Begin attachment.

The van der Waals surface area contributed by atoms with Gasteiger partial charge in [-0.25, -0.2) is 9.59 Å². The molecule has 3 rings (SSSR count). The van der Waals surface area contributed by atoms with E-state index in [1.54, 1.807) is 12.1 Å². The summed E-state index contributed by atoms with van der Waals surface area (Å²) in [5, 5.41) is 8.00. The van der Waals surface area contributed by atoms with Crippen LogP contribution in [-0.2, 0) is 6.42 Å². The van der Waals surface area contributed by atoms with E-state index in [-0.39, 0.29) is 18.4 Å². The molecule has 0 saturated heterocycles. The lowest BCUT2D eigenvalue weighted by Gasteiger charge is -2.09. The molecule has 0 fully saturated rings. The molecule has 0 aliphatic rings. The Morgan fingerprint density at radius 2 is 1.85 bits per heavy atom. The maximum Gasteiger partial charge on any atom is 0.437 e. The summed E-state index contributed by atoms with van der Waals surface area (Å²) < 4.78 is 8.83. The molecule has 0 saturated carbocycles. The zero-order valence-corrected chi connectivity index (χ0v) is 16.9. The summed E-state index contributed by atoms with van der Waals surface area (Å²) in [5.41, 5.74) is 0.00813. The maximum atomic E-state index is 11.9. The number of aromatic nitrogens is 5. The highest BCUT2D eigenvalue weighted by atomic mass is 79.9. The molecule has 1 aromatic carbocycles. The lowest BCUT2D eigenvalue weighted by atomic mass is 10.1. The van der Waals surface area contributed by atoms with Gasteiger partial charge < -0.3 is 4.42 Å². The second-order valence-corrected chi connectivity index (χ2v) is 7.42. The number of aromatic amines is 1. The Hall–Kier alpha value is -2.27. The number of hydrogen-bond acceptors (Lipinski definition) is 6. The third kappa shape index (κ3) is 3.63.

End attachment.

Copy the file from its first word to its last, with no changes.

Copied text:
The van der Waals surface area contributed by atoms with Gasteiger partial charge in [-0.25, -0.2) is 9.59 Å². The molecule has 3 rings (SSSR count). The van der Waals surface area contributed by atoms with E-state index in [1.54, 1.807) is 12.1 Å². The summed E-state index contributed by atoms with van der Waals surface area (Å²) in [5, 5.41) is 8.00. The van der Waals surface area contributed by atoms with Crippen LogP contribution in [-0.2, 0) is 6.42 Å². The van der Waals surface area contributed by atoms with E-state index in [-0.39, 0.29) is 18.4 Å². The molecule has 0 saturated heterocycles. The lowest BCUT2D eigenvalue weighted by Gasteiger charge is -2.09. The molecule has 0 fully saturated rings. The molecule has 0 aliphatic rings. The Morgan fingerprint density at radius 2 is 1.85 bits per heavy atom. The maximum Gasteiger partial charge on any atom is 0.437 e. The summed E-state index contributed by atoms with van der Waals surface area (Å²) < 4.78 is 8.83. The molecule has 0 saturated carbocycles. The zero-order valence-corrected chi connectivity index (χ0v) is 16.9. The summed E-state index contributed by atoms with van der Waals surface area (Å²) in [5.41, 5.74) is 0.00813. The maximum atomic E-state index is 11.9. The number of aromatic nitrogens is 5. The highest BCUT2D eigenvalue weighted by atomic mass is 79.9. The molecule has 1 aromatic carbocycles. The lowest BCUT2D eigenvalue weighted by atomic mass is 10.1. The van der Waals surface area contributed by atoms with Gasteiger partial charge < -0.3 is 4.42 Å². The second-order valence-corrected chi connectivity index (χ2v) is 7.42. The number of aromatic amines is 1. The Hall–Kier alpha value is -2.27. The number of hydrogen-bond acceptors (Lipinski definition) is 6. The third kappa shape index (κ3) is 3.63.